When it was my turn to show my paintings, I had nothing to say. I knew it wouldn’t be useful or interesting to just point to the various images and tell which came first, second, and third. All I could say was “I don’t know why I painted that,” “I don’t remember what I felt painting that.” Me, wordsmith! Lacking an explanation or an insight into my experience. Wondering if I had an experience at all: where was I when all this color and these shapes and images were being applied to the paper?
I cried a lot on that last day—for many reasons, I suspect, but in this case it was frustration at not being able to perform the “task” of talking about my process. Barbara said some kind and encouraging words, not that I remember them, and when I was done she came over and held my hand. I was so moved by that. It was only an hour or so later, when we were saying the final good-byes in the circle, that it hit me. I didn’t have a “story” going on; my life is fairly placid and does not provide much fodder for drama. None of what I painted felt personal, unlike all those times when I have painted my family or other worldly or spiritual relationships or fantasies. What I realized in a blinding flash of insight was that I didn’t know what had happened in my process or even my feelings, because “something” had told me what to paint at every step; “I” was not really involved.
I had brought along an unfinished painting from last December. I had painted myself in the center of the painting, bursting out of my grave below ground. But as I didn’t have the same energy for it now, I went about painting lots of circles and dots and trying this and that. It was satisfying—no thought, just doing. In the top left corner was a blue head that I barely remembered painting, but when Barbara asked me who it was, I said “God.” She asked if there could be anything coming out of or going in anywhere, so I painted white breath coming from the mouth of “God.” Then I was finished and had a blank sheet of paper on the wall in front of me. The new painting came to me in an instant. “God” was blowing his breath on me where I was sitting deep underground. I was in the lotus position, holding a baby. I didn’t know who the baby was, or the black figure I painted on the left, who also had white trails of something coming from her chest. I didn’t place a lot of importance on this painting, I just did whatever felt good: lots of circles, dots, and finally some fish swimming along on the bottom. I had the unoriginal “insight” that I could paint anything. It’s something we know all the time but somehow rediscover at odd moments. It’s as if the brain short-circuits while trying to set some rules, paint the familiar, find a pattern that works and stick with it. Then it gets jolted out of its brain patter (patter is part of the pattern) by a seemingly uninteresting occurrence like painting fish that don’t logically fit with the God’s breath, a baby, or a crevasse.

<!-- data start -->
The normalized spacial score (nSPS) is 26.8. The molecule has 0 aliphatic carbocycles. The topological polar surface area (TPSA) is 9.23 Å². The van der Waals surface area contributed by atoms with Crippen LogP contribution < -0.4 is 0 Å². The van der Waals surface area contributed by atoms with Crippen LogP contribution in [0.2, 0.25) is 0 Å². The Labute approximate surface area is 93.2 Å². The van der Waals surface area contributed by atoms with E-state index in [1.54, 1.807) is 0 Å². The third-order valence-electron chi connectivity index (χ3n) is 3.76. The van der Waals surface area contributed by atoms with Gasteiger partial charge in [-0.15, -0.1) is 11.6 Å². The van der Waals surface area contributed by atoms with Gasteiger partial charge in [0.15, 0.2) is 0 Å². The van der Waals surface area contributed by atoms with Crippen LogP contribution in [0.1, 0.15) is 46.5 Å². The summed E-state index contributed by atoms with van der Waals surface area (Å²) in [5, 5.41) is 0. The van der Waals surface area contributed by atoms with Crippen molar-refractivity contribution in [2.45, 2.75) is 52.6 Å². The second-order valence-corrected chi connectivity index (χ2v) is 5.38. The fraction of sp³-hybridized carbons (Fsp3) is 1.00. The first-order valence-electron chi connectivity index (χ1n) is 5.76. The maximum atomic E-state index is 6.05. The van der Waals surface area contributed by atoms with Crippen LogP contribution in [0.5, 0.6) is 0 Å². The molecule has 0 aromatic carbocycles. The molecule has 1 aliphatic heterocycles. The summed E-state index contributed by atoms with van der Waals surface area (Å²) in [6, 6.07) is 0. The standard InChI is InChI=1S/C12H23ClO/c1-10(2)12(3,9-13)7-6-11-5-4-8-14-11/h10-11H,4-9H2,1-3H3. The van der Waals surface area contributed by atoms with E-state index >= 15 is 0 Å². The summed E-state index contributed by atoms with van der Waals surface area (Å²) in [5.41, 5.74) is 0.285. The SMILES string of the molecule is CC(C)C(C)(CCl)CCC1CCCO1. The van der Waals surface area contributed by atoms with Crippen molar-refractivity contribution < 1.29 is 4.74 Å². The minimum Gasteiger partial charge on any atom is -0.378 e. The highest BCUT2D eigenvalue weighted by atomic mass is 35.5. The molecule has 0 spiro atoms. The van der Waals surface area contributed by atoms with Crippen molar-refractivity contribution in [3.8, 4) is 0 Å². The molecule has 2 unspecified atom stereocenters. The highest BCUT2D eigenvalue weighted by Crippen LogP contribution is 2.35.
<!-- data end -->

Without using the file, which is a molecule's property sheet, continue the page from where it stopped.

During a break, I noticed one of the flyers for children’s painting classes that showed a painting of a large fish, along with the little boy who had painted it. I was amused by the anatomical accuracy with which he had painted the fins and other whats-its on the fish’s body, whereas my standard way of painting a fish is to make a sort of infinity symbol, cut off one end to make the tail, and add eyes and a fin on top.
My next painting came to me as quickly and easily as the previous one had. God was on top blowing breath down on me, but this time the crevasse was in the ocean and I was being burned on a cross, with fagots (kindling) stacked beneath it. I was separated from the water on both sides by a barrier, which was in danger of being breached on the right by a large yellow fish that was about to devour 3 smaller fish; it had teeth and a tongue, lots of holes on its sides, jaggedy scales, slanted eyes, and a sharkish fin.